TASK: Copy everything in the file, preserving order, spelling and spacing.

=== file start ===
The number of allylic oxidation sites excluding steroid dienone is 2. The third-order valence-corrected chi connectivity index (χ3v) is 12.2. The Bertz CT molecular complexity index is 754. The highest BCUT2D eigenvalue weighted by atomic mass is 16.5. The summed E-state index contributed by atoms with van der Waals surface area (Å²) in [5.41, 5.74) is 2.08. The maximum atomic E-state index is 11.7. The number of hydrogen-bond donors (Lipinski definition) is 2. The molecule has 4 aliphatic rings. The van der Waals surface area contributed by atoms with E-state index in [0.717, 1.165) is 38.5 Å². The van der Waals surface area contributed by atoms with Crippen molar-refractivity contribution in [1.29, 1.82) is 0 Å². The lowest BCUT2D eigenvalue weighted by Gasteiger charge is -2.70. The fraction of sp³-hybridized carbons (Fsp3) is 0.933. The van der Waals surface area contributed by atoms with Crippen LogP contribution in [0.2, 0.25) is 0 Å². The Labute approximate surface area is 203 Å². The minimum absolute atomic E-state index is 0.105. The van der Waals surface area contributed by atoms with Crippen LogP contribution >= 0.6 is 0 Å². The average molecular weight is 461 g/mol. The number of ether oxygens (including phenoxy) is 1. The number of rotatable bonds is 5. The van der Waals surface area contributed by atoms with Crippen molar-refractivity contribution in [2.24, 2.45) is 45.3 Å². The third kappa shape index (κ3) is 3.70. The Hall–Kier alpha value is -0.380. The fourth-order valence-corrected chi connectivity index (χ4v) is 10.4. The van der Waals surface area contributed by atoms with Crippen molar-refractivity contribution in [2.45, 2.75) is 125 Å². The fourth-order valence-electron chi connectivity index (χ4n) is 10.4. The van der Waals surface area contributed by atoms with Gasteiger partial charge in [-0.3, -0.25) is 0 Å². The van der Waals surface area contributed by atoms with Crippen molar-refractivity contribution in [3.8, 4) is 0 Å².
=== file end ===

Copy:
The number of allylic oxidation sites excluding steroid dienone is 2. The third-order valence-corrected chi connectivity index (χ3v) is 12.2. The Bertz CT molecular complexity index is 754. The highest BCUT2D eigenvalue weighted by atomic mass is 16.5. The summed E-state index contributed by atoms with van der Waals surface area (Å²) in [5.41, 5.74) is 2.08. The maximum atomic E-state index is 11.7. The number of hydrogen-bond donors (Lipinski definition) is 2. The molecule has 4 aliphatic rings. The van der Waals surface area contributed by atoms with E-state index in [0.717, 1.165) is 38.5 Å². The van der Waals surface area contributed by atoms with Crippen molar-refractivity contribution in [1.29, 1.82) is 0 Å². The lowest BCUT2D eigenvalue weighted by Gasteiger charge is -2.70. The fraction of sp³-hybridized carbons (Fsp3) is 0.933. The van der Waals surface area contributed by atoms with Crippen LogP contribution in [0.2, 0.25) is 0 Å². The Labute approximate surface area is 203 Å². The minimum absolute atomic E-state index is 0.105. The van der Waals surface area contributed by atoms with Crippen LogP contribution >= 0.6 is 0 Å². The average molecular weight is 461 g/mol. The number of ether oxygens (including phenoxy) is 1. The number of rotatable bonds is 5. The van der Waals surface area contributed by atoms with Crippen molar-refractivity contribution in [2.24, 2.45) is 45.3 Å². The third kappa shape index (κ3) is 3.70. The Hall–Kier alpha value is -0.380. The fourth-order valence-corrected chi connectivity index (χ4v) is 10.4. The van der Waals surface area contributed by atoms with Crippen molar-refractivity contribution in [2.45, 2.75) is 125 Å². The fourth-order valence-electron chi connectivity index (χ4n) is 10.4. The van der Waals surface area contributed by atoms with Gasteiger partial charge in [-0.3, -0.25) is 0 Å². The van der Waals surface area contributed by atoms with Crippen molar-refractivity contribution in [3.8, 4) is 0 Å².